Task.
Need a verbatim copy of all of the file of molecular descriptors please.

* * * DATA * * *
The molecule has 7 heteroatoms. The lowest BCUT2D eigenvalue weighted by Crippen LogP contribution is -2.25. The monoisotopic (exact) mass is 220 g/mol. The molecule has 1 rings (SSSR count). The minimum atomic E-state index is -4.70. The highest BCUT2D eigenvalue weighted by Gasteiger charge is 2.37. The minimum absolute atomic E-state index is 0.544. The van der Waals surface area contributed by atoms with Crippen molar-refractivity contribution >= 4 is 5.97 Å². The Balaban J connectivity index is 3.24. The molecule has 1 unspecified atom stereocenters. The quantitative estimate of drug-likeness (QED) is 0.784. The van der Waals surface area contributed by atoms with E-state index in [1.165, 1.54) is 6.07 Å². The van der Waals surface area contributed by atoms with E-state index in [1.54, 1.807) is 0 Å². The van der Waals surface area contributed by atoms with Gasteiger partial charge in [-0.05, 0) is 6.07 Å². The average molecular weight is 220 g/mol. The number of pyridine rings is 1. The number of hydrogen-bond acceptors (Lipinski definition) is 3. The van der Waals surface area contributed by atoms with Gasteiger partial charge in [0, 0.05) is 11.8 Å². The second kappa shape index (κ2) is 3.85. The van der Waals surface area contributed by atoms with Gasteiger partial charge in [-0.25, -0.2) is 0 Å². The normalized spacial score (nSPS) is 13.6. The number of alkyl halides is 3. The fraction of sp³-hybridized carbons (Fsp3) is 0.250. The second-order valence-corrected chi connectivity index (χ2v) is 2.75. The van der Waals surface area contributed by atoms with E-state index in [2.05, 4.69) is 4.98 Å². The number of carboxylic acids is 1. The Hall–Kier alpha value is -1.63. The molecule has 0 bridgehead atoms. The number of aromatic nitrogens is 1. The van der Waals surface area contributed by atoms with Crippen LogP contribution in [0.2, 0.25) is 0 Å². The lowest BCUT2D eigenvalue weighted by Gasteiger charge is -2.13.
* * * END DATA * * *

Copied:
The molecule has 7 heteroatoms. The lowest BCUT2D eigenvalue weighted by Crippen LogP contribution is -2.25. The monoisotopic (exact) mass is 220 g/mol. The molecule has 1 rings (SSSR count). The minimum atomic E-state index is -4.70. The highest BCUT2D eigenvalue weighted by Gasteiger charge is 2.37. The minimum absolute atomic E-state index is 0.544. The van der Waals surface area contributed by atoms with Crippen molar-refractivity contribution >= 4 is 5.97 Å². The Balaban J connectivity index is 3.24. The molecule has 1 unspecified atom stereocenters. The quantitative estimate of drug-likeness (QED) is 0.784. The van der Waals surface area contributed by atoms with E-state index in [1.165, 1.54) is 6.07 Å². The van der Waals surface area contributed by atoms with E-state index in [1.54, 1.807) is 0 Å². The van der Waals surface area contributed by atoms with Gasteiger partial charge in [-0.05, 0) is 6.07 Å². The average molecular weight is 220 g/mol. The number of pyridine rings is 1. The number of hydrogen-bond acceptors (Lipinski definition) is 3. The van der Waals surface area contributed by atoms with Gasteiger partial charge in [0, 0.05) is 11.8 Å². The second kappa shape index (κ2) is 3.85. The van der Waals surface area contributed by atoms with Gasteiger partial charge in [-0.25, -0.2) is 0 Å². The normalized spacial score (nSPS) is 13.6. The number of alkyl halides is 3. The fraction of sp³-hybridized carbons (Fsp3) is 0.250. The second-order valence-corrected chi connectivity index (χ2v) is 2.75. The van der Waals surface area contributed by atoms with E-state index in [2.05, 4.69) is 4.98 Å². The number of carboxylic acids is 1. The Hall–Kier alpha value is -1.63. The molecule has 0 bridgehead atoms. The number of aromatic nitrogens is 1. The van der Waals surface area contributed by atoms with Crippen LogP contribution in [0.2, 0.25) is 0 Å². The lowest BCUT2D eigenvalue weighted by Gasteiger charge is -2.13.